This week in film get ready for uber cheesy, ultra trashy Troma films and attractive teen murderesses. If documentaries are more your speed, don’t miss one that explores the so-called “gay voice” and another that takes a look at Williamsburg’s Southside (aka Los Sures) way back in 1984.
Do I Sound Gay?
Thursday, July 23 through Thursday, July 30 at IFC Center: $14
Do I Sound Gay is a complex portrait of something that for most people is hard to define in real terms, and is more of a know-it-when-you-hear-it phenomenon– the so-called “gay voice.” The filmmaker David Thorpe, who casts himself as narrator and subject in the documentary, explores many layers of this socio-cultural phenomenon: the linguistic mechanics, complicated feelings, social cues, and psychology of the gay voice.
One particularly compelling aspect of the documentary is the subjects’ struggle to accept their own voice, having long been conditioned to feel that their voice might betray them, give them away, and subject them to bullying, rejection, or other prejudice. “Growing up, I lived in constant fear of sounding gay,” Thorpe says. Through interviews with other gay men (and even some not-gay men who have the gay voice), archival footage, and expert opinions, the filmmaker may not come to any concrete conclusions, but he’s certainly started a fascinating conversation.
Saturday, July 24 and Sunday July 25 at The Paper Box: FREE
Note: trailer is probz NSFW
If masterpieces like Redneck Zombies and The Toxic Avenger IV are your thing, then boy are you gonna freak out about this one. Enter: the 16th annual TromaDance film festival! And no, it’s not happening somewhere in the backwoods of New Jersey, Troma’s being held in East Williamsburg this weekend. Oh, and to sweeten the deal even more, admission is FREE.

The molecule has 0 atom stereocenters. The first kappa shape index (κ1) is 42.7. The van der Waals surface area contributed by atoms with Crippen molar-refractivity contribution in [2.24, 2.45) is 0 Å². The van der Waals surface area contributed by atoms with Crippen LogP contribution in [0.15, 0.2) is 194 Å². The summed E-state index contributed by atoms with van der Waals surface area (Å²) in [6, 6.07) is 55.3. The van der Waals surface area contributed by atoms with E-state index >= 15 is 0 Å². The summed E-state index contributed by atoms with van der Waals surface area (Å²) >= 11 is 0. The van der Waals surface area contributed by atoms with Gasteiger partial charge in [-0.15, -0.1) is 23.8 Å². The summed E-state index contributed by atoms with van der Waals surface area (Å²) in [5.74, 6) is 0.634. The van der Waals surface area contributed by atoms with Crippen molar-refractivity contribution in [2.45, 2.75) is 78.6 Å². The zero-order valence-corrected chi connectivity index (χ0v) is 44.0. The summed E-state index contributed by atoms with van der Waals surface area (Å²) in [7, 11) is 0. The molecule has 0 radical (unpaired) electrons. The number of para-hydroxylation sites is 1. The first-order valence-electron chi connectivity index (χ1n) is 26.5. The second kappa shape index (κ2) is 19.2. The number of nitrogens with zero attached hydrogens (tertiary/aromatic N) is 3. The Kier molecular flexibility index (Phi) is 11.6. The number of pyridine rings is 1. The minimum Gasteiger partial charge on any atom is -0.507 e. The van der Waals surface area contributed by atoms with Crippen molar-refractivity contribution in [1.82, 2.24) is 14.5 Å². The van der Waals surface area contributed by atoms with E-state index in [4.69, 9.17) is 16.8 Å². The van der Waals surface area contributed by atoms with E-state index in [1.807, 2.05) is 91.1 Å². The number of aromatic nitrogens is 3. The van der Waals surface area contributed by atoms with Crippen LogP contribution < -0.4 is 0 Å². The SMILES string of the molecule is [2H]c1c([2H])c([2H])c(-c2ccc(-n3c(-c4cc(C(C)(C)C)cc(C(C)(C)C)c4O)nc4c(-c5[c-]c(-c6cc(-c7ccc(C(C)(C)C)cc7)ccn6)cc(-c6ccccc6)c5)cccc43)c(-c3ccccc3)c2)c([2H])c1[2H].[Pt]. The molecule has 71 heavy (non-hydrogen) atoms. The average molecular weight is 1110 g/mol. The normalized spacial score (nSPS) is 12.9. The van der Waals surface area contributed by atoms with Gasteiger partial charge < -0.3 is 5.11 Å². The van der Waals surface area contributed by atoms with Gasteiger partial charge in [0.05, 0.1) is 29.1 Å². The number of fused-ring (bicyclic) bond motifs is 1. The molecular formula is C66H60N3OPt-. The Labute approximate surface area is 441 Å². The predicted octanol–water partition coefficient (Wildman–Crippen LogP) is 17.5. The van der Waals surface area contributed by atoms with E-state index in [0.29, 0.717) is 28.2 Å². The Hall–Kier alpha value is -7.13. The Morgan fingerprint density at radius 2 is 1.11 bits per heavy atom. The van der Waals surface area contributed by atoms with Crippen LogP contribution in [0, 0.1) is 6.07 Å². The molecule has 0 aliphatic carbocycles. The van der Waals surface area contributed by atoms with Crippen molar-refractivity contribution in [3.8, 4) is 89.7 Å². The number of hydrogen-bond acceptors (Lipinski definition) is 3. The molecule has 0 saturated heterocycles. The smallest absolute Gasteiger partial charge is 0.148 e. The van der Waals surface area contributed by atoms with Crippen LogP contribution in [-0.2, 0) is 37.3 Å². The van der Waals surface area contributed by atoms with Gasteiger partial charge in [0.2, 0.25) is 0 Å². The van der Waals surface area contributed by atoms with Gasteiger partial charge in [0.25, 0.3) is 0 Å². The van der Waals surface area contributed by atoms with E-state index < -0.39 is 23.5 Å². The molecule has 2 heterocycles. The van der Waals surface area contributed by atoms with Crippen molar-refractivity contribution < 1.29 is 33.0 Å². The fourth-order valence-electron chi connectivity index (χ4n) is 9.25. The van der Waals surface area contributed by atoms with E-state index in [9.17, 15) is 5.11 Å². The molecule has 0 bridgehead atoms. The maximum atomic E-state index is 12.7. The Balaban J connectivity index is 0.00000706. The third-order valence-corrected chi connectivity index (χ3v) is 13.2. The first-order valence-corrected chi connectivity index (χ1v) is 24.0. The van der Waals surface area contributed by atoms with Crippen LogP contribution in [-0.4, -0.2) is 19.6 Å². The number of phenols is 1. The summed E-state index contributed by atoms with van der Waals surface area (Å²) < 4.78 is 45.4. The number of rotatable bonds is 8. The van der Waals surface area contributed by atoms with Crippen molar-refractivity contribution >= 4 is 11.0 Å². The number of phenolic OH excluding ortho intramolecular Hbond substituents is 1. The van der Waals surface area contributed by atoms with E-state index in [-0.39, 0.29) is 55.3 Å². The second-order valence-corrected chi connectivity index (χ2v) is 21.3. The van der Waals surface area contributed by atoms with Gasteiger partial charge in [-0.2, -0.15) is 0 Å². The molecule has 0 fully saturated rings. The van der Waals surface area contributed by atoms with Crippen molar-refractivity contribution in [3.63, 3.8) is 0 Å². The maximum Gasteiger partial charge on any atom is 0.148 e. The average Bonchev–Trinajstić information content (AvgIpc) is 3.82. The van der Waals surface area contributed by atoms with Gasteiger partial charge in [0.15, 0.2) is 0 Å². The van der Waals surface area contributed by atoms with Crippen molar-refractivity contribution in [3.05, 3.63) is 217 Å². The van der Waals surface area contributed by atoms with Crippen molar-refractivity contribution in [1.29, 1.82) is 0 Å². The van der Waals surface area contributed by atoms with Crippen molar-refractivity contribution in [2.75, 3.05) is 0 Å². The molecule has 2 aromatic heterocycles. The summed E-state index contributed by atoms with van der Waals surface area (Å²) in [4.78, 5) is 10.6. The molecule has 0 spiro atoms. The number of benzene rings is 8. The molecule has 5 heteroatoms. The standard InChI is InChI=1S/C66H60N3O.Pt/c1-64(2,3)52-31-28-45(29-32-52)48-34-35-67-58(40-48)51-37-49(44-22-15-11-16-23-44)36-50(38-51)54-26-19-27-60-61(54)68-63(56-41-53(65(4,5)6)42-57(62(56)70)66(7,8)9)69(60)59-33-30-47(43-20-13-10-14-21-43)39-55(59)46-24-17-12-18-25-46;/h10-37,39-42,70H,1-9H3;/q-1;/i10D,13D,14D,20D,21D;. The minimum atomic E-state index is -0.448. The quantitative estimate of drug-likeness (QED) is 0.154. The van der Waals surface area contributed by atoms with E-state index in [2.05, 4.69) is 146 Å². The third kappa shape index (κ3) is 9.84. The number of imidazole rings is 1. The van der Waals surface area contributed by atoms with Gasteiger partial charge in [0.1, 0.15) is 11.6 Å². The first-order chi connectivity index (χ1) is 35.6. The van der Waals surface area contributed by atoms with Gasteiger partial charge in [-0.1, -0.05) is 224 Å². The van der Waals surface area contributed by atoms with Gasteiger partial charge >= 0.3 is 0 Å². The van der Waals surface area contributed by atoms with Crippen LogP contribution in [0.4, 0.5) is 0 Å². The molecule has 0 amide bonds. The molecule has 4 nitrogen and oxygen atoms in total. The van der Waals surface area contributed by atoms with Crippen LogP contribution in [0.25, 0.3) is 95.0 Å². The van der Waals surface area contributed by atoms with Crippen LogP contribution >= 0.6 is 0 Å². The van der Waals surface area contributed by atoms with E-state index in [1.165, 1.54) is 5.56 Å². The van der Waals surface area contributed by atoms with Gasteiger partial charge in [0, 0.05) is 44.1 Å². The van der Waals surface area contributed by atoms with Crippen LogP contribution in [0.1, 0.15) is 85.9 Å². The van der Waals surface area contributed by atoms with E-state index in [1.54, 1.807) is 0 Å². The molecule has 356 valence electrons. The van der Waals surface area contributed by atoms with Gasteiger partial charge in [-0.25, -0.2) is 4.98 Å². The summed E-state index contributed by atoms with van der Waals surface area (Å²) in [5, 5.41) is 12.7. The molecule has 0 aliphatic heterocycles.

Even if you’ve never heard the term “Troma films,” don’t worry, because you’re definitely familiar with the umbrella-genre’s C-movie output: kitschy horror-comedies with guts galore, cult snuff-slashers, sci-fi affairs fueled by tawdry special effects, and low-budget post-apocalyptic action films replete with questionable social mores. If you can get over the cheesy writing, god awful acting, and ample mistreatment of well-endowed women, then it’s likely you’ll have some sort of ironic, twisted, or, hell, maybe even some genuine interest in these films.
As you’ve probably guessed, Troma pieces are the work of independent, underground, and just plain freakish filmmakers. One might wonder how on earth this kind of processed liquid cheese product gets made, let alone distributed. Well, thankfully there’s Troma Entertainment (coiner of the term), which since 1974 has been doing their worst to take care of all those practical things that might otherwise be of concern for “crappy” films.
The classic Troma aesthetic is instantly recognizable– remember those VHS boxes adorned with bulging meat heads, covered in blood and ammunition belts and draped with worn-out babes? Me too.